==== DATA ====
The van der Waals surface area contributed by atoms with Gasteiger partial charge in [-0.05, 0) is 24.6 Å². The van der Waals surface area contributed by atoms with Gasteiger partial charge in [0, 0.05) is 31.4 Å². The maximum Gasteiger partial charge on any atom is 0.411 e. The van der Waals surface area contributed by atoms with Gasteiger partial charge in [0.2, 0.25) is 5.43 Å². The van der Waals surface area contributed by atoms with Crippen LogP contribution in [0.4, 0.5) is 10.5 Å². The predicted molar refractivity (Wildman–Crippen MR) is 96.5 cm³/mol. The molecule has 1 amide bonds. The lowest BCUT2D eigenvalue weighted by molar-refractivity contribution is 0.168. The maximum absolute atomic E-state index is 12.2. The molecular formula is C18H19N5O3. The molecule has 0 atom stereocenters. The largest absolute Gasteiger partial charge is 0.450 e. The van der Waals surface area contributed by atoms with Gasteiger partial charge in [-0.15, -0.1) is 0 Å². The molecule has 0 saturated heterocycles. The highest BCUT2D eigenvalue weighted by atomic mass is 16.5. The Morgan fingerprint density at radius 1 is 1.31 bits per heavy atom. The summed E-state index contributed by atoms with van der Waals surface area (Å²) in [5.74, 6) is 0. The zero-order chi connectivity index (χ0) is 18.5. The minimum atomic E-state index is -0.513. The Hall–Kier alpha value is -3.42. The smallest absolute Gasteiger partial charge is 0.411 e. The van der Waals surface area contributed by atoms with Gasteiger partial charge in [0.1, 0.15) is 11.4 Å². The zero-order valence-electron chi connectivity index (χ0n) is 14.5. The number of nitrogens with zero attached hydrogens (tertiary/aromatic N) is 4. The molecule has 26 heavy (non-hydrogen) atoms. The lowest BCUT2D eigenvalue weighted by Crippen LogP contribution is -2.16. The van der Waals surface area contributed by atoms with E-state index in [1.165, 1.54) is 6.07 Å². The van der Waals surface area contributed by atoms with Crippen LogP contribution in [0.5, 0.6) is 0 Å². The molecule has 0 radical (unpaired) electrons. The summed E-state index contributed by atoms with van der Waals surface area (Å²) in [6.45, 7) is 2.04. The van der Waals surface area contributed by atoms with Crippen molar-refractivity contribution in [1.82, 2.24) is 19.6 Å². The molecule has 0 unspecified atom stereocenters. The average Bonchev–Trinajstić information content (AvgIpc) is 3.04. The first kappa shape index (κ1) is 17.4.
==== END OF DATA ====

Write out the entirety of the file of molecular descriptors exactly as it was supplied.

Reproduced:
The van der Waals surface area contributed by atoms with Gasteiger partial charge in [-0.05, 0) is 24.6 Å². The van der Waals surface area contributed by atoms with Gasteiger partial charge in [0, 0.05) is 31.4 Å². The maximum Gasteiger partial charge on any atom is 0.411 e. The van der Waals surface area contributed by atoms with Gasteiger partial charge in [0.2, 0.25) is 5.43 Å². The van der Waals surface area contributed by atoms with Crippen LogP contribution in [0.4, 0.5) is 10.5 Å². The predicted molar refractivity (Wildman–Crippen MR) is 96.5 cm³/mol. The molecule has 1 amide bonds. The lowest BCUT2D eigenvalue weighted by molar-refractivity contribution is 0.168. The maximum absolute atomic E-state index is 12.2. The molecular formula is C18H19N5O3. The molecule has 0 atom stereocenters. The largest absolute Gasteiger partial charge is 0.450 e. The van der Waals surface area contributed by atoms with Gasteiger partial charge in [-0.15, -0.1) is 0 Å². The molecule has 0 saturated heterocycles. The highest BCUT2D eigenvalue weighted by atomic mass is 16.5. The Morgan fingerprint density at radius 1 is 1.31 bits per heavy atom. The summed E-state index contributed by atoms with van der Waals surface area (Å²) in [5.74, 6) is 0. The zero-order chi connectivity index (χ0) is 18.5. The minimum atomic E-state index is -0.513. The Hall–Kier alpha value is -3.42. The smallest absolute Gasteiger partial charge is 0.411 e. The van der Waals surface area contributed by atoms with Gasteiger partial charge in [0.1, 0.15) is 11.4 Å². The zero-order valence-electron chi connectivity index (χ0n) is 14.5. The number of nitrogens with zero attached hydrogens (tertiary/aromatic N) is 4. The molecule has 26 heavy (non-hydrogen) atoms. The lowest BCUT2D eigenvalue weighted by Crippen LogP contribution is -2.16. The van der Waals surface area contributed by atoms with E-state index in [1.165, 1.54) is 6.07 Å². The van der Waals surface area contributed by atoms with Crippen LogP contribution in [0.5, 0.6) is 0 Å². The molecule has 0 radical (unpaired) electrons. The summed E-state index contributed by atoms with van der Waals surface area (Å²) in [6.45, 7) is 2.04. The van der Waals surface area contributed by atoms with Crippen molar-refractivity contribution in [1.82, 2.24) is 19.6 Å². The molecule has 0 unspecified atom stereocenters. The average Bonchev–Trinajstić information content (AvgIpc) is 3.04. The first kappa shape index (κ1) is 17.4.